The non-political classroom: The (dis)missed opportunities of an Israeli multicultural-bilingual high school civics course

Aviv Cohen*, Zvi Bekerman

*Corresponding author for this work

Research output: Contribution to journalArticlepeer-review

3 Scopus citations

Abstract

The body of research on civic education points to the importance of teachers creating open democratic environments, leading to what has been termed the political classroom. This yearlong study of an Israeli multicultural and bilingual high school civics course, in which students from different citizenship status participated, presents a case in which teachers were unsuccessful in achieving this goal, raising the question of what limited this class's potential to create an educational environment where democratic discourses could have taken place? The main argument points to Israel's current disputative political environment that led to the enactment of four educational mechanisms that resulted in such a futile reality. These included: conflicting objectives, avoiding discussion of controversial issues, implementing traditional teaching practices, and overlooking language issues. The neo-liberal educational environment and a culture of fear and self-censorship were both identified as a common explanation to these, leading to an educational reality in which there was a detach between the lessons and the students' transcultural lived political experiences. From a methodological perspective, the study illuminates the importance of focusing on such unsuccessful cases, examining their elements, and understanding what influences them.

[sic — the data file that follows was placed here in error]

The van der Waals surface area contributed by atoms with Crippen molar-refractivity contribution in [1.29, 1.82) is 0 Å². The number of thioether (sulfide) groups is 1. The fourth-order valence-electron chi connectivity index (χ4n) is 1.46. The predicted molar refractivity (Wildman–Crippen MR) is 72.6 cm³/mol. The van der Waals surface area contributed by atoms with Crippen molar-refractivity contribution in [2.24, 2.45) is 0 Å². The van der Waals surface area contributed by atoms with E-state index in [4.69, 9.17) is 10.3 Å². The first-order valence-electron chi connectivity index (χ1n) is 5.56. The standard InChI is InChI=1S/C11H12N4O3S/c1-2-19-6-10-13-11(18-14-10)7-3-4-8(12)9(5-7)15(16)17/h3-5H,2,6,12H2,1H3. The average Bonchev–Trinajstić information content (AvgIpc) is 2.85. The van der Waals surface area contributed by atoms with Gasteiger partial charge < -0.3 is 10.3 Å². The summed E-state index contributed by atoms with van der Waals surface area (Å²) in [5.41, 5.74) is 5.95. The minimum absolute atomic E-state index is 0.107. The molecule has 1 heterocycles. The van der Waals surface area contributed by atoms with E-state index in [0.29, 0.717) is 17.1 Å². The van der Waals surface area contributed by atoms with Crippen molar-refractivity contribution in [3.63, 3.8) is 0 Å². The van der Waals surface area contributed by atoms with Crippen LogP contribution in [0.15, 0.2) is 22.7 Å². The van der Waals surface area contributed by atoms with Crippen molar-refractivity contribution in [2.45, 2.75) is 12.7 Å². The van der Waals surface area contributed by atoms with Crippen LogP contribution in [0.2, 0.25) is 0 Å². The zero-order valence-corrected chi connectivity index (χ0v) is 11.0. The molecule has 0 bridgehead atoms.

Original languageAmerican English
Pages (from-to)111-122
Number of pages12
JournalJournal of Social Studies Research
Volume46
Issue number2
DOIs
StatePublished - Apr 2022

Bibliographical note

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Keywords

  • Bilingual education
  • Civics
  • Classroom environment
  • Israel
  • Multicultural education

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